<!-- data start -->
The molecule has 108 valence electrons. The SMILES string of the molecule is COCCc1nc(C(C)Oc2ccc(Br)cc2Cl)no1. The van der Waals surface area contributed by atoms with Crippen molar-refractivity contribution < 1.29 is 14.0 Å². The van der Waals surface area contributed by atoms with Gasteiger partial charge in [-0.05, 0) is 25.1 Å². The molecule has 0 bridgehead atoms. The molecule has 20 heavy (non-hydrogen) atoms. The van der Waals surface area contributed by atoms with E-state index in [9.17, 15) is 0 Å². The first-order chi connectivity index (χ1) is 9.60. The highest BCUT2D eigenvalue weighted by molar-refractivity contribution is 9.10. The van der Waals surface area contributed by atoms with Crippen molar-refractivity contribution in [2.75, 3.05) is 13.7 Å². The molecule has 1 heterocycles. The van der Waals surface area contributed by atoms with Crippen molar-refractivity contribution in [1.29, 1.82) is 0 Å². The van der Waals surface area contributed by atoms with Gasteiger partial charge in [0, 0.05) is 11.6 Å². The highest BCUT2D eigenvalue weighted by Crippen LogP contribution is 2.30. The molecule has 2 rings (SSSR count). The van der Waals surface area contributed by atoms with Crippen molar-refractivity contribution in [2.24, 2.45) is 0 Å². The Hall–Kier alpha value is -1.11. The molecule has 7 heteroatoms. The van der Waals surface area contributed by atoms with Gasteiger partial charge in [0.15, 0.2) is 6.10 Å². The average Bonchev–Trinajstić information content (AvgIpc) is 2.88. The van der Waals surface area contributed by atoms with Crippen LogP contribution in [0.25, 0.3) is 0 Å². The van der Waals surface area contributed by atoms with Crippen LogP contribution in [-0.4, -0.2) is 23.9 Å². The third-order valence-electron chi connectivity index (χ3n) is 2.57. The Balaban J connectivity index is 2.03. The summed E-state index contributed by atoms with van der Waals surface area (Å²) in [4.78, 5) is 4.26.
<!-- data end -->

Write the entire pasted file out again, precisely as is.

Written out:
The molecule has 108 valence electrons. The SMILES string of the molecule is COCCc1nc(C(C)Oc2ccc(Br)cc2Cl)no1. The van der Waals surface area contributed by atoms with Crippen molar-refractivity contribution < 1.29 is 14.0 Å². The van der Waals surface area contributed by atoms with Gasteiger partial charge in [-0.05, 0) is 25.1 Å². The molecule has 0 bridgehead atoms. The molecule has 20 heavy (non-hydrogen) atoms. The van der Waals surface area contributed by atoms with E-state index in [9.17, 15) is 0 Å². The first-order chi connectivity index (χ1) is 9.60. The highest BCUT2D eigenvalue weighted by molar-refractivity contribution is 9.10. The van der Waals surface area contributed by atoms with Crippen molar-refractivity contribution in [2.75, 3.05) is 13.7 Å². The molecule has 1 heterocycles. The van der Waals surface area contributed by atoms with Crippen molar-refractivity contribution in [1.29, 1.82) is 0 Å². The van der Waals surface area contributed by atoms with Gasteiger partial charge in [0, 0.05) is 11.6 Å². The highest BCUT2D eigenvalue weighted by Crippen LogP contribution is 2.30. The molecule has 2 rings (SSSR count). The van der Waals surface area contributed by atoms with Crippen molar-refractivity contribution in [2.24, 2.45) is 0 Å². The Hall–Kier alpha value is -1.11. The molecule has 7 heteroatoms. The van der Waals surface area contributed by atoms with Gasteiger partial charge in [0.15, 0.2) is 6.10 Å². The average Bonchev–Trinajstić information content (AvgIpc) is 2.88. The van der Waals surface area contributed by atoms with Crippen LogP contribution in [0.25, 0.3) is 0 Å². The van der Waals surface area contributed by atoms with Crippen LogP contribution in [-0.4, -0.2) is 23.9 Å². The third-order valence-electron chi connectivity index (χ3n) is 2.57. The Balaban J connectivity index is 2.03. The summed E-state index contributed by atoms with van der Waals surface area (Å²) in [4.78, 5) is 4.26.